Robot Learning from Heterogeneous Demonstration

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Chen, Letian Zac
Gombolay, Matthew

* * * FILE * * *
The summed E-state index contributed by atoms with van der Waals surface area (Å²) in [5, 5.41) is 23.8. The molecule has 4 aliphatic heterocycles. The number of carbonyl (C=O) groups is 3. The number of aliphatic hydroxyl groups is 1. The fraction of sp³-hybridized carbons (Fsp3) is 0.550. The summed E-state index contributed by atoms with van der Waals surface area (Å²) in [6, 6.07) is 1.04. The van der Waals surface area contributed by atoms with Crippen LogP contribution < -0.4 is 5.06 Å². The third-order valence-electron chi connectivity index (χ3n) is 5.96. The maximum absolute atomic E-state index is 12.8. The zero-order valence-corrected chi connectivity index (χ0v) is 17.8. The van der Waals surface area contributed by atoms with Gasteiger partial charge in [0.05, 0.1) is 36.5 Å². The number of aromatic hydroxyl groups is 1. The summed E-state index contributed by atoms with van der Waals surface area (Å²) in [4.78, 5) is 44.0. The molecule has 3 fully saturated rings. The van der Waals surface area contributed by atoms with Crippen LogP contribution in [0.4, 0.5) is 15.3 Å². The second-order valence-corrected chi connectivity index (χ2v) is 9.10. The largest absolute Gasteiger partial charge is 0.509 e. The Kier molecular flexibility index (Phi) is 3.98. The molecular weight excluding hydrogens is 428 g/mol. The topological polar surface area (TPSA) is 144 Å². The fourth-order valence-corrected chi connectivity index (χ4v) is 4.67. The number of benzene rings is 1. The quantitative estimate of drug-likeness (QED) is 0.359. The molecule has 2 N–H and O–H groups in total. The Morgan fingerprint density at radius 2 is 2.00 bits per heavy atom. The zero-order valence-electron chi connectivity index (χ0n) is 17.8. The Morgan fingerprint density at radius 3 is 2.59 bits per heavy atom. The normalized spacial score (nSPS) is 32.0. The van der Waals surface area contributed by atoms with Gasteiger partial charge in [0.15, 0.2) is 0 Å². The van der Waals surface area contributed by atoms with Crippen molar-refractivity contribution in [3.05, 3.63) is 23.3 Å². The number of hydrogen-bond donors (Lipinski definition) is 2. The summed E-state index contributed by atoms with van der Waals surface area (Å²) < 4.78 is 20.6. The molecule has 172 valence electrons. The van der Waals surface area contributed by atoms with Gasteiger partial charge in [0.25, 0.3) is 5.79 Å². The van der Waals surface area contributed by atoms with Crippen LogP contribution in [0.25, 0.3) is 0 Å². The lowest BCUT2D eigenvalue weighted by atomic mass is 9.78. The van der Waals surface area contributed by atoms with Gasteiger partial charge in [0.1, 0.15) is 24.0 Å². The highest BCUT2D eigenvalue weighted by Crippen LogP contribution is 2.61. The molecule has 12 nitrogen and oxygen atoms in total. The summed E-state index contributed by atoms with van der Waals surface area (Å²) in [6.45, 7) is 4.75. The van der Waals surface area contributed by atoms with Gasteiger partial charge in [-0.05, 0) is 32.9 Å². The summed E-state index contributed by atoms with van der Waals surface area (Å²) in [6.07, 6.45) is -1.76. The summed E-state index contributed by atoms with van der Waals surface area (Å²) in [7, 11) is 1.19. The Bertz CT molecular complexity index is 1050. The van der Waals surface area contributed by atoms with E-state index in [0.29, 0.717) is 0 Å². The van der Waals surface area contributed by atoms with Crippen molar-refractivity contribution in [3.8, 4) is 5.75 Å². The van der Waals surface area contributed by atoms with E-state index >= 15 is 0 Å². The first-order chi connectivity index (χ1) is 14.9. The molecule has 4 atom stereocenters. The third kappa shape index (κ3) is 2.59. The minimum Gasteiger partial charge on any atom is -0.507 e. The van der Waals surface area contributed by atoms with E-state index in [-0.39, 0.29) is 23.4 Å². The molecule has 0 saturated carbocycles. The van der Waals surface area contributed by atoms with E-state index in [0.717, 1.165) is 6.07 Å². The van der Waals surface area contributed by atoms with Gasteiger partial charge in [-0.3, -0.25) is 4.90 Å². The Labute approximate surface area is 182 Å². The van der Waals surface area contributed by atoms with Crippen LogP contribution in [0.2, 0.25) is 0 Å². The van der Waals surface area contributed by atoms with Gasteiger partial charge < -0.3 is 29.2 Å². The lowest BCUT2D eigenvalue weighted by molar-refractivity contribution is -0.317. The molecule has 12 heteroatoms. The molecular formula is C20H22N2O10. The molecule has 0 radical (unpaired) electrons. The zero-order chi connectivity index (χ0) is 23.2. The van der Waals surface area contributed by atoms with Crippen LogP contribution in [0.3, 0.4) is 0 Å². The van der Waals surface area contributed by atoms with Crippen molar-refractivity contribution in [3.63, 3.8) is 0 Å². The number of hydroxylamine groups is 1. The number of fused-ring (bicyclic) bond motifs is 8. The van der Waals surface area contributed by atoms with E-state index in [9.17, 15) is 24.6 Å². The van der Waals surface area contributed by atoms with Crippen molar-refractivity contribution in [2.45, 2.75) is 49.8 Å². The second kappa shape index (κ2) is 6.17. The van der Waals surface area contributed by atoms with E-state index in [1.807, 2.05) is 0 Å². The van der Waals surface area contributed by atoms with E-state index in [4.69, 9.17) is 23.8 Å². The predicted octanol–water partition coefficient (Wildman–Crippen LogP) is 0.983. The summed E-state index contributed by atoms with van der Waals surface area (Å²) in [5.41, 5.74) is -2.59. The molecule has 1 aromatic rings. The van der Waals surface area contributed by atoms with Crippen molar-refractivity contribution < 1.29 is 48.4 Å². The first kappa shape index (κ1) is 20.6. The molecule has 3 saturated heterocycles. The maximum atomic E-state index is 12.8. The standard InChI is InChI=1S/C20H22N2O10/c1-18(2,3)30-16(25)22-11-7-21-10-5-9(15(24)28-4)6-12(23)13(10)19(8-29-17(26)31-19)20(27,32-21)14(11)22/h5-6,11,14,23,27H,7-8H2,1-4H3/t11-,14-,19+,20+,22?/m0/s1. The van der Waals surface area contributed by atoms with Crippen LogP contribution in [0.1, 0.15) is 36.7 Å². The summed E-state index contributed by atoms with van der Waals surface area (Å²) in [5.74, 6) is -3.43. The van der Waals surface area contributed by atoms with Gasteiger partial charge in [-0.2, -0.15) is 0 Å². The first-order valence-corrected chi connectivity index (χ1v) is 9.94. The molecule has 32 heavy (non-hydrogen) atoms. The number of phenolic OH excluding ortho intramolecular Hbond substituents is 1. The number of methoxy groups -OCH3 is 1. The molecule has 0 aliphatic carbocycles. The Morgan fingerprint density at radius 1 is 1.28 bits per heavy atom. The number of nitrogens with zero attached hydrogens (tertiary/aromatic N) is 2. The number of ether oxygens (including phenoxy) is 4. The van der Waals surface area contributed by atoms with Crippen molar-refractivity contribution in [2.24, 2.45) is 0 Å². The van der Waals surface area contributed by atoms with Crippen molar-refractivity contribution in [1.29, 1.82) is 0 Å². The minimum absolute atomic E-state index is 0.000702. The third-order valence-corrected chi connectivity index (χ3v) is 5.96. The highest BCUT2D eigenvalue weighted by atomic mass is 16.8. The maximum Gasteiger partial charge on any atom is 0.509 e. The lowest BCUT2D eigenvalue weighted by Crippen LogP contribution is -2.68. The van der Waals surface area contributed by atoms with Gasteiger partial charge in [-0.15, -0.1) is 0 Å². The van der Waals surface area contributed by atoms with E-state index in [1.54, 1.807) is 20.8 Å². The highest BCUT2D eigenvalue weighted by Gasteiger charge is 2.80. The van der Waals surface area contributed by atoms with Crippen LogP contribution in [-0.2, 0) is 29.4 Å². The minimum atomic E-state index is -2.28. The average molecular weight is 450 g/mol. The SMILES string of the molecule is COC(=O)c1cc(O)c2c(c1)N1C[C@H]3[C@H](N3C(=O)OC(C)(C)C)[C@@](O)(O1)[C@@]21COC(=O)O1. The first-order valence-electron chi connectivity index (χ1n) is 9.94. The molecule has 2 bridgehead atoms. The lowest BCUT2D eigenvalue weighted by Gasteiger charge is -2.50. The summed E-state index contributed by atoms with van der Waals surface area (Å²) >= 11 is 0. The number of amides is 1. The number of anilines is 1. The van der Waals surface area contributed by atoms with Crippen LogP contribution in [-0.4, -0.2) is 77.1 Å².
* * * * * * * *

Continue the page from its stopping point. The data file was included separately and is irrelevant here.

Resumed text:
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Learning from Demonstration (LfD) has become a ubiquitous and user-friendly technique to teach a robot how to perform a task (e.g., playing Ping Pong) without the need to use a traditional programming language (e.g., C++). As these systems are increasingly being placed in the hands of everyday users, researchers are faced with the reality that end-users are a heterogeneous population with varying levels of skills and experiences. This heterogeneity violates almost universal assumptions in LfD algorithms that demonstrations given by users are near-optimal and uniform in how the task is accomplished. In this thesis, I present algorithms to tackle two specific types of heterogeneity: heterogeneous strategy and heterogeneous performance. First, I present Multi-Strategy Reward Distillation (MSRD), which tackles the problem of learning from users who have adopted heterogeneous strategies. MSRD extracts separate task reward and strategy reward, which represents task specification and demonstrator's strategic preference, respectively. We are able to extract the task reward that has 0.998 and 0.943 correlation with ground-truth reward on two simulated robotic tasks and successfully deploy it on a real-robot table-tennis task. Second, I develop two algorithms to address the problem of learning from suboptimal demonstration: SSRR and OP-AIRL. SSRR is a novel mechanism to regress over noisy demonstrations to infer an idealized reward function. OP-AIRL is a mechanism to learn a policy that more effectively teases out ambiguity from sub-optimal demonstrations. By combining SSRR with OP-AIRL, we are able to achieve a 688% and a 254% improvement over state-of-the-art on two simulated robot tasks.
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